You're home. Alone. Trying to cope with day after day of social distancing, a task that gets more difficult as we head into the next month of loneliness. This surreal time has generated an overload of advice on how to cope; however, it seems most of this advice focuses on families and people who live with others.
What about folks who live alone? It appeared to solo quarantinees that no one realized there are many people in the Taos Valley communities living alone -- quarantined with only themselves for human contact. Sure, families and roommates complain that they are all on each other's last nerve, but try being on your own last nerve. It gets extremely lonely, as you look longingly at the couple across the street, arm-in-arm, walking their dog and enjoying the fresh air.
Taking a solo walk, with social distancing a top priority, often leads to paranoia and fear that some stranger might venture a tad too close. How to deal with the intense solitude?
Hope Moore lives alone in Taos half the year, as her partner travels all over the country for work. "We spend long weekends together to ease the sting of a halftime distanced relationship," Moore said. "But he's in Chicago, and I had to cancel my flight to visit." She said she's uncertain when she will see him again.
Moore looks for what she is grateful for through the uncertainty. "I'm finding ways to feel and experience gratitude," she said. "But, on the other hand, I'm hug-deprived and realizing I do get lonely or feel isolated at times - even as an introvert."
While she is grateful for the ability to do some of her work from home, Moore said, "[I] work in mental health with youth, and I am concerned about how this social distance is impacting their coping, well-being and development."
She also connects with loved ones across the country via FaceTime and other video messaging apps such as Marco Polo, practices yoga and gets outside for long walks with her dogs. Reading for pleasure, writing letters and rewatching "Parks and Recreation" on Netflix help Moore to pass the time.
Speaking of Netflix, let's face it, we're all bingeing more now than ever. "Tiger King" anyone? There are several other binging opportunities on Amazon Prime and Hulu, to name a couple. This may be a good time to see that movie you've been threatening to watch for years, or maybe check out some of the old classics.
If you become tired of watching alone, Netflix Party ( netflixparty.com) is a great way for friends who share similar binge diets to connect. Netflix Party allows friends to watch the same show at the same time and provides a sidebar group chat so friends can comment without actually interrupting.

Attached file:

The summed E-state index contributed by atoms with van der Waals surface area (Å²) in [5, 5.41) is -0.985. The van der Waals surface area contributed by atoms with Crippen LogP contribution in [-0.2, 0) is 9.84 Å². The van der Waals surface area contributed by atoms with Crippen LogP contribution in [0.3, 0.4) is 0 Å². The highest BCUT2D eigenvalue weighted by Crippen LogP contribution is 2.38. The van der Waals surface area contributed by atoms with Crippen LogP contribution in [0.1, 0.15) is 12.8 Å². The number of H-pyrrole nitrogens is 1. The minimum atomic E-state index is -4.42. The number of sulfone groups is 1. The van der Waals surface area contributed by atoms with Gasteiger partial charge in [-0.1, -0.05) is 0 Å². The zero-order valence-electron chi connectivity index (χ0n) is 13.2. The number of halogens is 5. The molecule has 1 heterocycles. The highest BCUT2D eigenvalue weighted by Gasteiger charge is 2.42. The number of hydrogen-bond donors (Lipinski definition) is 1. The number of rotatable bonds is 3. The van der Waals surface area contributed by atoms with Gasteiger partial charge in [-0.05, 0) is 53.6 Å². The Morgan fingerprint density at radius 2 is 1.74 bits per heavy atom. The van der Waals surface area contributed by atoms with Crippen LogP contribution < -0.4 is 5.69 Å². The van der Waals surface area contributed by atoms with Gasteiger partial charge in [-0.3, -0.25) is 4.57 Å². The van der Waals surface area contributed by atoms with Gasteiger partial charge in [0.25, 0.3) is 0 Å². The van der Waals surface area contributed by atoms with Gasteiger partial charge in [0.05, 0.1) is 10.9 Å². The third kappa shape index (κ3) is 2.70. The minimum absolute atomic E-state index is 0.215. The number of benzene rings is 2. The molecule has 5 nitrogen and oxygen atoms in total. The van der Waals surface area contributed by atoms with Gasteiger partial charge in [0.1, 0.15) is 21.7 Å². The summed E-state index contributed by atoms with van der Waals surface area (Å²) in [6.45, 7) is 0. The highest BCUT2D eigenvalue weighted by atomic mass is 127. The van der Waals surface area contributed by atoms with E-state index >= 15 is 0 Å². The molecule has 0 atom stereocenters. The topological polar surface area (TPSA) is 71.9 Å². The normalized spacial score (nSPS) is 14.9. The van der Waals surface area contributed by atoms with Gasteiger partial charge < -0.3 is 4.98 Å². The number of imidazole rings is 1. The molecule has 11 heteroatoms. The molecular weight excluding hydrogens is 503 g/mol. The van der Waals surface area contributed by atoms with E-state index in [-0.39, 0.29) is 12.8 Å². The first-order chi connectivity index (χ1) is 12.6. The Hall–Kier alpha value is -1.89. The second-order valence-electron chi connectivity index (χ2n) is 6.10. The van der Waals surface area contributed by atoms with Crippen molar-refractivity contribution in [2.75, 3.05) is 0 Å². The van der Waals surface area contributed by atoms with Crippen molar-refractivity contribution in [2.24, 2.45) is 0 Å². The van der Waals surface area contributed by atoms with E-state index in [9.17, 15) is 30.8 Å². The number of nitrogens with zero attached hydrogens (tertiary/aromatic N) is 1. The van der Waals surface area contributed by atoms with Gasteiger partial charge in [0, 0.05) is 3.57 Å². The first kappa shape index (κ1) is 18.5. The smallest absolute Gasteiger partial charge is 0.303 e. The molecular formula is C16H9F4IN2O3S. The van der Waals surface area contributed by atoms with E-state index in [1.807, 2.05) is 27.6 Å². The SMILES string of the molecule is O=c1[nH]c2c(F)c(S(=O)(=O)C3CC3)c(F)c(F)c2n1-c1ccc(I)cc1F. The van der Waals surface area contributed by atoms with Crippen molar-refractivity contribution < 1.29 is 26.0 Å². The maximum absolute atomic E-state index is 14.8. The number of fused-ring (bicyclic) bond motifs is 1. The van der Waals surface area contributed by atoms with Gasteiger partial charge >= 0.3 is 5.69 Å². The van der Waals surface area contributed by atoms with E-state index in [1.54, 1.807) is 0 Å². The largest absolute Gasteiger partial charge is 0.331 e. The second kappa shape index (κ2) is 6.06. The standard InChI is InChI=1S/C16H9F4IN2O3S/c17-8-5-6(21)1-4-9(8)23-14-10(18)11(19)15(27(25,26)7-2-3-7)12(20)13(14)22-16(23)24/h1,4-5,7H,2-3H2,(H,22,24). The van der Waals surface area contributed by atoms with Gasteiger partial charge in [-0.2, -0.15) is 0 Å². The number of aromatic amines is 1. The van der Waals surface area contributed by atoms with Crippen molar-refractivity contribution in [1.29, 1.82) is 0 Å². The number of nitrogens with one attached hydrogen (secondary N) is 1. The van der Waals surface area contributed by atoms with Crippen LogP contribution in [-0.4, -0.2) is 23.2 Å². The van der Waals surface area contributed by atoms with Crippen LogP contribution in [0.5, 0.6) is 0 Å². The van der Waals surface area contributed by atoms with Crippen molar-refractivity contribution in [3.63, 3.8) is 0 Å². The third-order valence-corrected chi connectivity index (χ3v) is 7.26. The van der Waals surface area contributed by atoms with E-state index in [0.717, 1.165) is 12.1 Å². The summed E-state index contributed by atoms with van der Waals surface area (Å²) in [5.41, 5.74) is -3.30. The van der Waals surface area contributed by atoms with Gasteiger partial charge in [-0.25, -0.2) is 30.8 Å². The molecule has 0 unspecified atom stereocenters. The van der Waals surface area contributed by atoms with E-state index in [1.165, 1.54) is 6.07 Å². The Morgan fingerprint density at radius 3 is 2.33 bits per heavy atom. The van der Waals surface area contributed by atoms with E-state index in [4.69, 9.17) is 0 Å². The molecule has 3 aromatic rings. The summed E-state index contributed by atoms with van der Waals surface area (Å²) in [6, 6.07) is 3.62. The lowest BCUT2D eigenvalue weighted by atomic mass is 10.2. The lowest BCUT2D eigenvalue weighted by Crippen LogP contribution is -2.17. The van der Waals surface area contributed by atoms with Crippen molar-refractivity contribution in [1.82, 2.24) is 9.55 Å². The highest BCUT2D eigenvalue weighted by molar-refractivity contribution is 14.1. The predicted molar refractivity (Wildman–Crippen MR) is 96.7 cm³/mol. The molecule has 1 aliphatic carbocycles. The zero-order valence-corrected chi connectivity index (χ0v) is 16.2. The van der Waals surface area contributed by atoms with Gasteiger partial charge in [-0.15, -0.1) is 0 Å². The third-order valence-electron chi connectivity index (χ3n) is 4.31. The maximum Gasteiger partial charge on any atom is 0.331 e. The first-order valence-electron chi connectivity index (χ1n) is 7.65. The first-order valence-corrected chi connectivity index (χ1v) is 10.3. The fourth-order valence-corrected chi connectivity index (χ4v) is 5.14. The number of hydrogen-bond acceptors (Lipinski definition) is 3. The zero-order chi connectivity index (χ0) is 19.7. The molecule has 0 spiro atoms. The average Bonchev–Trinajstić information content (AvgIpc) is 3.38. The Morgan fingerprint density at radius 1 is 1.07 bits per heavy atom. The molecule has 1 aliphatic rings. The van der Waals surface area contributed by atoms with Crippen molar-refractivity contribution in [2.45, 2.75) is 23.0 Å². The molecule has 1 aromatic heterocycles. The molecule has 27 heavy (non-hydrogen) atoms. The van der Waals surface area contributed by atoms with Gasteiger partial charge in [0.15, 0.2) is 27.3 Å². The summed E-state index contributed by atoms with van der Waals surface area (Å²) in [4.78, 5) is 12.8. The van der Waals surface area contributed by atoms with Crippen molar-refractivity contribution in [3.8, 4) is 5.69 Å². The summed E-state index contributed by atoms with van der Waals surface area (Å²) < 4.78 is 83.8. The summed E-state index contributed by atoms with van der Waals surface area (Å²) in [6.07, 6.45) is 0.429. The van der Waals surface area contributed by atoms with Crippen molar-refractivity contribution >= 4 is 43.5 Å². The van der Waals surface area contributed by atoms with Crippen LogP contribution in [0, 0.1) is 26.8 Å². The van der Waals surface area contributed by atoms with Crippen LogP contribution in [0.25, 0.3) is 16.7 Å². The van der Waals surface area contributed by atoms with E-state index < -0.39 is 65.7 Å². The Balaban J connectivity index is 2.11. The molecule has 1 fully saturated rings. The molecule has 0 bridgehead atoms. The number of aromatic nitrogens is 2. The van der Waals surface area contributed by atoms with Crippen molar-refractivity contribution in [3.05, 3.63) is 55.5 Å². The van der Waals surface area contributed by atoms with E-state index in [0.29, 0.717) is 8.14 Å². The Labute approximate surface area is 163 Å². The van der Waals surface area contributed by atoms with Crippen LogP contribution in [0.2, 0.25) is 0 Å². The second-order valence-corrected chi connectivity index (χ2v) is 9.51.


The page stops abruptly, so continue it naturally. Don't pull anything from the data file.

Taos resident Marianne Todd shared that she is at risk of contracting coronavirus due to health issues. "I do not allow that to keep me from hiking," she said. "It's my only solace."
She does FaceTime with her kids quite a bit. Otherwise, she considers herself to be an introvert and didn't get out much before quarantine. "This hasn't been a huge change for me, but I have spoken with a lot of extroverted friends who I have had to talk off the ledge."
What does Todd miss? "Absolutely nothing," she said. "Except the hot tub at the gym." She also spends time writing a new screenplay, researching and reading.
Like many in Taos, Brian Eckert was laid off from his job and has had no human interaction since. "Just hit me this morning," he recalled. "I haven't spoken in two weeks.
"It's really tough," Eckert said. "But I have a house I can keep busy renovating." He is also thankful it's not the middle of winter.
In addition to renovating, he said, "I can spend a few hours in nature with my dog, and that keeps me sane."
And, of course, our senior citizens who reside in assisted living or nursing homes are often affected by loneliness - but especially now. Tracy Ivy, activities director at Taos Living Center, said that the staff works hard to make sure residents are well taken care of, and that they have human interaction every day. This includes daily FaceTime visits with loved ones, as well as in-person visits from Ivy and other members of the staff, albeit while donning masks and gloves.
"We try to make it like a real home," she said. "It is their home, and [each resident] makes their own decisions as to what they want to do. They are completely autonomous."
Some residents choose to enjoy a meal with friends in one of the dining rooms, where staff ensures proper spacing and safety. The TLC staff also works hard to provide fun for residents while maintaining social distancing. For example, the staff recently organized a faux happy hour to engage residents with each other from their rooms.
Ivy praised her coworkers. "I love and appreciate them all. I am proud of the people I work with," she expressed.
As Taoseños plod through this unprecedented way of life, it is important to reach out to friends, family and neighbors on a regular basis. Text, call, set up a video chat via Zoom, Skype, FaceTime or any other methods you find. Organize a virtual happy hour or game night. Be creative! We truly are all in this together, and it's tough.
As Todd suggested, "It helps to get up every day, get dressed, get presentable - even if it's only for the dog. Make the bed, do some yoga, eat well, work, hike, nap."
Moore added that she is working on setting boundaries with an overload of media and salty snack consumption. "Which I'm finding a correlation between," she said, smiling.
She concluded with, "My inner child is saying, 'I hope this ends soon, so I can go play outside with my friends again.'"
And so do we all.
Stay safe. Stay healthy. Stay informed. Stay positive. And stay home.